Prevent business travel from becoming a journey to ill health

Studies show frequent business travel can cause chronic long-term health problems

Those who travel 20 or more nights per month typically have higher blood pressure, BMI and HDL cholesterol than those who travel no more than six nights a month, studies have shown. Photographer: SeongJoon Cho/Bloomberg

Those who travel 20 or more nights per month typically have higher blood pressure, BMI and HDL cholesterol than those who travel no more than six nights a month, studies have shown. Photographer: SeongJoon Cho/Bloomberg

 

The reality for those who travel extensively for work in planes, trains and automobiles is that it can be exhausting and highly disruptive to social and family life. Consistent red-eye, long-haul or late-night flights upset the body’s natural rhythms, while traffic jams and flight delays are stressful. It becomes a challenge to eat well, get sufficient exercise and avoid the upper respiratory illnesses that seem to go hand in hand with frequent flying.

A number of studies have analysed the impact of constant business travel on people’s health and, in broad terms, the findings are negative. It accelerates ageing and can cause chronic long-term health problems.

Those who travel 20 or more nights per month are most at risk. They typically have higher blood pressure, body mass index and HDL cholesterol than those who travel no more than six nights a month.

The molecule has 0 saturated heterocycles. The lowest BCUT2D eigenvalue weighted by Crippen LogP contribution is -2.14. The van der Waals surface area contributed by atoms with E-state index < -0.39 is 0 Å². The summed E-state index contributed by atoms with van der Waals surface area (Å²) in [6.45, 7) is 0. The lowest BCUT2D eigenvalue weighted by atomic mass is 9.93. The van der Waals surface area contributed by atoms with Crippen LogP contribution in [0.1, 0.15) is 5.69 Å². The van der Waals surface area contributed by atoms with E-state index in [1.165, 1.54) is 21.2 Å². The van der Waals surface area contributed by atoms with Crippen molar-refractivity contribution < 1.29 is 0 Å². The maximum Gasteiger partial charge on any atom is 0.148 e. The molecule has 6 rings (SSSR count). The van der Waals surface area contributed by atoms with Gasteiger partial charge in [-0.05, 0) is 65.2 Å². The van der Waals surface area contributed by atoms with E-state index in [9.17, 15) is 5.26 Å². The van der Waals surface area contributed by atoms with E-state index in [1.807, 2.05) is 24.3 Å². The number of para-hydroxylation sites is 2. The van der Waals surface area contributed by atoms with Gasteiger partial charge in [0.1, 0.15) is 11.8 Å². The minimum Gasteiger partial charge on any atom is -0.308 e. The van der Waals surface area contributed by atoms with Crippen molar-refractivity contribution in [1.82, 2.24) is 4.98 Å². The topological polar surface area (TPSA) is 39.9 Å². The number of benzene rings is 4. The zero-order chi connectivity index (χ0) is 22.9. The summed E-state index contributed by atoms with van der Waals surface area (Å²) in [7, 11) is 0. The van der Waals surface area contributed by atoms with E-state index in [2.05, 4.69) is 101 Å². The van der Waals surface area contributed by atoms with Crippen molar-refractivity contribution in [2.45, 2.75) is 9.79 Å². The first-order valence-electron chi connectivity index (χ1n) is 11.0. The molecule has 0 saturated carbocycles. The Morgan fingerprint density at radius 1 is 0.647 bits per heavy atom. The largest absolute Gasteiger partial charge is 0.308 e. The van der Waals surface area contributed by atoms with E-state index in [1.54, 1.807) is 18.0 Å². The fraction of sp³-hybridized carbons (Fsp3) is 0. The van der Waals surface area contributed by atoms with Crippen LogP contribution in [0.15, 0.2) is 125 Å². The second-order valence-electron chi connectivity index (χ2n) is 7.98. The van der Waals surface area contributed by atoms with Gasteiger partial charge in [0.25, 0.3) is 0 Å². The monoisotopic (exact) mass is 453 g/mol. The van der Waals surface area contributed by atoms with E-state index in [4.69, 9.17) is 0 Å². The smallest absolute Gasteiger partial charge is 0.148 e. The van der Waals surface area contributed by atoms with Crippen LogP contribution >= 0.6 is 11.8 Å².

The factors contributing to these poorer health outcomes are the usual suspects: high-sugar/high-fat foods, little or inconsistent exercise, jet lag and disrupted sleep. Frequent travellers may also underestimate or conceal just how much it takes out of them and, as a result, don’t allow themselves sufficient time to recover and don’t develop coping strategies to manage the associated stress.

The experts say that, while you will get away with the stress, poor eating and insufficient exercise in your 20s and 30s, by the time you hit your 40s, the consequences begin to manifest themselves in conditions such as hypertension, muscular-skeletal problems, type-2 diabetes, gastrointestinal issues and excess weight. Alcohol abuse can also become a problem.

Hypermobility

The rapid rise in passenger numbers transiting through major airports shows just how mobile people now are. Perpetual motion has become the social norm but this is happening at some cost, according to Prof Scott Cohen, head of the department of tourism and transport at the University of Surrey, and Stefan Gossling of Lund University in Sweden, whose joint study, The Dark Side of Business Travel, investigated what they describe as “a darker side of hypermobility”.

In their study, the authors examine the consequences of frequent business (and leisure) travel under three headings: physiological, psychological and emotional and social. They argue that the drawbacks tend to be overshadowed by the popular representation of business travel as glamorous.